Culturally and linguistically diverse


One-in-five Queenslanders are born overseas. More than a third of Queenslanders are either born overseas or have at least one parents born overseas. Queenslanders speak more than 220 languages and approximately one in ten Queenslanders speaks a language other than English at home.

An older lady is sitting at outdoor table.

It is estimated that there are approximately 203,000 people from Aboriginal and Torres Strait Islander backgrounds in Queensland, many still residing in remote communities retaining their own language.

Amparo Advocacy have released factsheets about the National Disability Insurance Scheme, translated into 39 languages. More information about the scheme can be found on the National Disability Insurance Scheme Website.

Here are some great organisations and websites for information on CALD communities

Accessing interpreters and translators

Migration continues to be one of the largest contributors to Queensland’s growing population. According to the Australian Government’s Settlement Information report for the period of 1 January 2013 to 31 December 2017 there were 35,000 permanent migrants to Queensland.

In the 2016 Census, 557,690 Queenslanders stated that they spoke a language other than English at home. This represents 11.9 percent of the state’s population. Also, 75,532 Queenslanders (1.6 percent) stated that they do not speak English or do not speak it well.

This data confirms the continuing need for access to professional, credentialed interpreters and translators.

The Queensland Government Language Services Policy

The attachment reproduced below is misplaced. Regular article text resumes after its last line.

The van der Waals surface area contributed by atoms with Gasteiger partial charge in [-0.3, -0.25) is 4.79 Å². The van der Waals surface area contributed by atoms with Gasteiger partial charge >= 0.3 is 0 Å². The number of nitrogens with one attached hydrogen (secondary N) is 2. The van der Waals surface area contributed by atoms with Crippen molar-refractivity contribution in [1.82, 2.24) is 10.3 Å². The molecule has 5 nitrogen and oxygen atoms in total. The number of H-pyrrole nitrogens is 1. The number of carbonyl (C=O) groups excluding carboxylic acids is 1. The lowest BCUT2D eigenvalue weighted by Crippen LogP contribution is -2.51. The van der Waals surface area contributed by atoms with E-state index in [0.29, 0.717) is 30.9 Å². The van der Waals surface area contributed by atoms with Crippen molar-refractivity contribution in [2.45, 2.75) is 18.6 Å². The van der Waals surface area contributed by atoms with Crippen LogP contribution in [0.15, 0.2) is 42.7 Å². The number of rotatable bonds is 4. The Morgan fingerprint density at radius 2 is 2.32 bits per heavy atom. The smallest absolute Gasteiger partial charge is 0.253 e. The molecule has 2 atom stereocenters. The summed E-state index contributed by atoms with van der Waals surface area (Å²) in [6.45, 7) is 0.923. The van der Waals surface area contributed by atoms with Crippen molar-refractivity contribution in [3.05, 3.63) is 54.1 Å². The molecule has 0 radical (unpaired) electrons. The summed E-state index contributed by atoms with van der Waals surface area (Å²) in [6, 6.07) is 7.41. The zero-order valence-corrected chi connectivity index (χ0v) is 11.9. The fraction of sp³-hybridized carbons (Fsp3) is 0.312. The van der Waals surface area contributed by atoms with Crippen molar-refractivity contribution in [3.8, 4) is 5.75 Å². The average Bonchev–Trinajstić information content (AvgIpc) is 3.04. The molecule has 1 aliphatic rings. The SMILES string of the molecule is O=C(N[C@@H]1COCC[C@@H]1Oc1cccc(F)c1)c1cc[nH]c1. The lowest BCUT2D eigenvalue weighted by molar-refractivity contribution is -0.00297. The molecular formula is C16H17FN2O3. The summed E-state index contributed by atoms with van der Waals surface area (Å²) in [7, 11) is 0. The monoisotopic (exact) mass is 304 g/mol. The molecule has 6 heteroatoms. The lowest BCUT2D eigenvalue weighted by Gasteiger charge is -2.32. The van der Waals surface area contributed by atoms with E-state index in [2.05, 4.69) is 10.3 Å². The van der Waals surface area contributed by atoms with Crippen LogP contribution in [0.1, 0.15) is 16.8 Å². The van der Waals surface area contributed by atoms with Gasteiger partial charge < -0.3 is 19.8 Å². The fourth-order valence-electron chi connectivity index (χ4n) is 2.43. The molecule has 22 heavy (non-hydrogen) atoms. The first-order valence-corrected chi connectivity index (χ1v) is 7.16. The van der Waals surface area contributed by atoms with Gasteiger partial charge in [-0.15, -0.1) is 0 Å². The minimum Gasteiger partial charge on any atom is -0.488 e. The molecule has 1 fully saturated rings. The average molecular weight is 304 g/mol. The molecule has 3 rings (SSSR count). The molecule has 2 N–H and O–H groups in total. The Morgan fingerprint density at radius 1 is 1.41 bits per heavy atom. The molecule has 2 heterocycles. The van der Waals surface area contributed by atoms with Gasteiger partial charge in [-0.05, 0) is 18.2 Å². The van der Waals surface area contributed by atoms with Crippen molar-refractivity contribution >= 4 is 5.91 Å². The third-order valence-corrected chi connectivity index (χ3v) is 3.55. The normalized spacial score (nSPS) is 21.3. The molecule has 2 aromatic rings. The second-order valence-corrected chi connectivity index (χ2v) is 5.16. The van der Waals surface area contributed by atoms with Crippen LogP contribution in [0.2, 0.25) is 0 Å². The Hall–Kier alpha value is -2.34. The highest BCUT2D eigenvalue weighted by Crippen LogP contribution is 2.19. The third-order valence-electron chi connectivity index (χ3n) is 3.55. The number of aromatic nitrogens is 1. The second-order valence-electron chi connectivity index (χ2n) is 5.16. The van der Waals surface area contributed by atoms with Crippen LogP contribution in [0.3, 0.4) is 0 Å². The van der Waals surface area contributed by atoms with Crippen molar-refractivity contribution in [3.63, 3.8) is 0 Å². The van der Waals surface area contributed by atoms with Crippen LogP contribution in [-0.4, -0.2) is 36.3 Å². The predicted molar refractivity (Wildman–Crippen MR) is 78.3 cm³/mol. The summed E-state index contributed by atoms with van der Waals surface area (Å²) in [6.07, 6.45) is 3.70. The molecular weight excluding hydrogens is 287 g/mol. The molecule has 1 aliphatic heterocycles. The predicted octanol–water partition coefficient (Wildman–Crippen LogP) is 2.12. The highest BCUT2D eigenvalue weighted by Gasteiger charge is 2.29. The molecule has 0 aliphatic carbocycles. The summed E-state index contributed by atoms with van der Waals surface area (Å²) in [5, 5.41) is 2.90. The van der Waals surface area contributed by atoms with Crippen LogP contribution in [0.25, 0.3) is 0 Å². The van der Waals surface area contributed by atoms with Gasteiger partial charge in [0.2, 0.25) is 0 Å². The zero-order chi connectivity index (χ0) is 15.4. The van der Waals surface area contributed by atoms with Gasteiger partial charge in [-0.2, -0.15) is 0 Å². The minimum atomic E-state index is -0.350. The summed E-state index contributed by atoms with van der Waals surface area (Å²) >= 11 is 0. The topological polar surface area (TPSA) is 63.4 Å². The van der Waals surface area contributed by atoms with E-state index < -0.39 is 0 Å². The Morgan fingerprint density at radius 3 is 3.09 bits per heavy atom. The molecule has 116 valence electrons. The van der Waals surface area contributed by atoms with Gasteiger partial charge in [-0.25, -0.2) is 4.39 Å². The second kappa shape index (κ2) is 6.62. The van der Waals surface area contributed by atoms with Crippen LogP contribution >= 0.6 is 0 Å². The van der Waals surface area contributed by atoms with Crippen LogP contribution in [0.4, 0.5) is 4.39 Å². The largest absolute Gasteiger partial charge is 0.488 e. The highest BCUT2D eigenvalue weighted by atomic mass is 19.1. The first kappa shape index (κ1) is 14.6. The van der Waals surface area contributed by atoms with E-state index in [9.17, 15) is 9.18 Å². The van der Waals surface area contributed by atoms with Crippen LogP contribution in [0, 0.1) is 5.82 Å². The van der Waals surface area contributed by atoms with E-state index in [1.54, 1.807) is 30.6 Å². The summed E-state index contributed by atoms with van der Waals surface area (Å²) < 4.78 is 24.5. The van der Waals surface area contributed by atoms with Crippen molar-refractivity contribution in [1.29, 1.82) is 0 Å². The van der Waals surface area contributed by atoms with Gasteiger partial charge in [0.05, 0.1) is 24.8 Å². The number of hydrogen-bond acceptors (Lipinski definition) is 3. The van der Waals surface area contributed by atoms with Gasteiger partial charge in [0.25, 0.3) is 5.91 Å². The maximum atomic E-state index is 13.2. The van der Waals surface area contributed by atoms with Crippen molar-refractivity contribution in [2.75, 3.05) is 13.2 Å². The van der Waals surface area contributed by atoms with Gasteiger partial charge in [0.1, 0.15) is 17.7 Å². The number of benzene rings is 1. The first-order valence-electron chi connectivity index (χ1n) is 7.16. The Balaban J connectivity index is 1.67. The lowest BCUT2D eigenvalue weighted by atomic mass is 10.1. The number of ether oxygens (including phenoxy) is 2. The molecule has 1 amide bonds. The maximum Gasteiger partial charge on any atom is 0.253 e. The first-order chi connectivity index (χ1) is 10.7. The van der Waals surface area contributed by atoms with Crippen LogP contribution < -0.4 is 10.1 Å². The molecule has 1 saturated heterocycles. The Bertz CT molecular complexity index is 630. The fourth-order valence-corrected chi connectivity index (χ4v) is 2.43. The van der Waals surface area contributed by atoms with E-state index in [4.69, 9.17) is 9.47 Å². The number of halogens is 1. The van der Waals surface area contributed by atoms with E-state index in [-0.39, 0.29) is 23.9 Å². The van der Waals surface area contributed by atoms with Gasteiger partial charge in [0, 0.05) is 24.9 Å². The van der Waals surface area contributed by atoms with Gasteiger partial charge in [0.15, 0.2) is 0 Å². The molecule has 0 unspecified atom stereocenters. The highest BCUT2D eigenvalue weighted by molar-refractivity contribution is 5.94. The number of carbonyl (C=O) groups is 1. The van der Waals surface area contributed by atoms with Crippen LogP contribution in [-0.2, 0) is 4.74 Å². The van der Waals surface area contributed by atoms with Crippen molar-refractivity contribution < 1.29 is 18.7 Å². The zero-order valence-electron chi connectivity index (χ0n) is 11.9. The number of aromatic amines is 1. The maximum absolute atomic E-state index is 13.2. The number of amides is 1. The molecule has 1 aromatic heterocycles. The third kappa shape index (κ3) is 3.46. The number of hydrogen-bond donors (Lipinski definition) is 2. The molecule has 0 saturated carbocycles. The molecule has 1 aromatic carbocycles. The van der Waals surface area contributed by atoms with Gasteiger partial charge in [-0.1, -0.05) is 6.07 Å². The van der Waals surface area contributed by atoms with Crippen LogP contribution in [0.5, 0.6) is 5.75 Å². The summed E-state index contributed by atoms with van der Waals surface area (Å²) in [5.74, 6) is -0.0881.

In 2008, a state government policy was introduced requiring Queensland Government agencies that fund non-government organisations to deliver services on their behalf to make provisions in their budgets for meeting the cost of interpreter services.

The Queensland Government Language Services Policy and Guidelines mandates that Queensland Government agencies and government funded non-government service providers engage credentialed interpreters for service users with low English language proficiency.

The Queensland Government Language Services Policy aims to enhance access to interpreters and translated information for people from culturally and linguistically diverse backgrounds, as this enables equitable access to the full range of services. These strategies include the engagement of professional interpreters in circumstances where people experience difficulties communicating in English, the provision of multicultural information and training staff in how to work with interpreters.

Subject to Australian Government approval, some non-government, community based, or non-profit organisations are eligible for free interpreting services. General practitioners and members of Parliament are also entitled to free interpreting services. Further details about eligibility for free interpreting services can be obtained from the Department of Home Affairs website.

Queensland Government funded non-government organisations must be provided with adequate budget and assistance to engaged interpreter services for service delivery. The relevant funding department is responsible for informing funded NGOs of the process and arrangements for accessing interpreting services.

Interpreter access for Department of Communities NGOs to communicate with clients

Interpreter access for Queensland Health funded NGOs to communicate with clients

If you are funded by another Queensland Government department and are unsure of your process to access interpreters, contact your contract manager for more information.

Queensland Interpreter Card